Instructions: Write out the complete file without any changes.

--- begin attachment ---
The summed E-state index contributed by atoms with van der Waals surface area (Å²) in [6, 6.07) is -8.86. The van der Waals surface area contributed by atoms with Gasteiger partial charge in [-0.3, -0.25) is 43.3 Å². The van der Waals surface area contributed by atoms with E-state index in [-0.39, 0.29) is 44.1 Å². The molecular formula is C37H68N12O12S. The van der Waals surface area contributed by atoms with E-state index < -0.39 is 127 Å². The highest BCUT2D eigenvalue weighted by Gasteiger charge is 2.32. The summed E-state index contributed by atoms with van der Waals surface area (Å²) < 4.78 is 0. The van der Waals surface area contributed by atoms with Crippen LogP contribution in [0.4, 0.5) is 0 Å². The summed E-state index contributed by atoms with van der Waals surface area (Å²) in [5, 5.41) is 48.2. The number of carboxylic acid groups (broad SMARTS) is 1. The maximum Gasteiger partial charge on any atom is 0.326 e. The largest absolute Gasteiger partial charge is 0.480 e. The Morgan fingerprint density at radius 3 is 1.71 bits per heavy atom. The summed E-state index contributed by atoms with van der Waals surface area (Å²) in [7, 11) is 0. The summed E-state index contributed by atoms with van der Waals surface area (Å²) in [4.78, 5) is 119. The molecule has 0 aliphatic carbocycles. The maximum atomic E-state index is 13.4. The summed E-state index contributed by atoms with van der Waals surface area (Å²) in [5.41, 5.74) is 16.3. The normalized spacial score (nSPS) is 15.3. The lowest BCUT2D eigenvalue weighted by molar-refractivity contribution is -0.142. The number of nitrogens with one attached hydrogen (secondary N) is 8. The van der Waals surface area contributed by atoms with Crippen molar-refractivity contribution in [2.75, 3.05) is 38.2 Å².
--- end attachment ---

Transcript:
The summed E-state index contributed by atoms with van der Waals surface area (Å²) in [6, 6.07) is -8.86. The van der Waals surface area contributed by atoms with Gasteiger partial charge in [-0.3, -0.25) is 43.3 Å². The van der Waals surface area contributed by atoms with E-state index in [-0.39, 0.29) is 44.1 Å². The molecular formula is C37H68N12O12S. The van der Waals surface area contributed by atoms with E-state index < -0.39 is 127 Å². The highest BCUT2D eigenvalue weighted by Gasteiger charge is 2.32. The summed E-state index contributed by atoms with van der Waals surface area (Å²) < 4.78 is 0. The van der Waals surface area contributed by atoms with Crippen LogP contribution in [0.4, 0.5) is 0 Å². The summed E-state index contributed by atoms with van der Waals surface area (Å²) in [5, 5.41) is 48.2. The number of carboxylic acid groups (broad SMARTS) is 1. The maximum Gasteiger partial charge on any atom is 0.326 e. The largest absolute Gasteiger partial charge is 0.480 e. The Morgan fingerprint density at radius 3 is 1.71 bits per heavy atom. The summed E-state index contributed by atoms with van der Waals surface area (Å²) in [7, 11) is 0. The summed E-state index contributed by atoms with van der Waals surface area (Å²) in [4.78, 5) is 119. The molecule has 0 aliphatic carbocycles. The maximum atomic E-state index is 13.4. The summed E-state index contributed by atoms with van der Waals surface area (Å²) in [5.41, 5.74) is 16.3. The normalized spacial score (nSPS) is 15.3. The lowest BCUT2D eigenvalue weighted by molar-refractivity contribution is -0.142. The number of nitrogens with one attached hydrogen (secondary N) is 8. The van der Waals surface area contributed by atoms with Crippen molar-refractivity contribution in [2.75, 3.05) is 38.2 Å².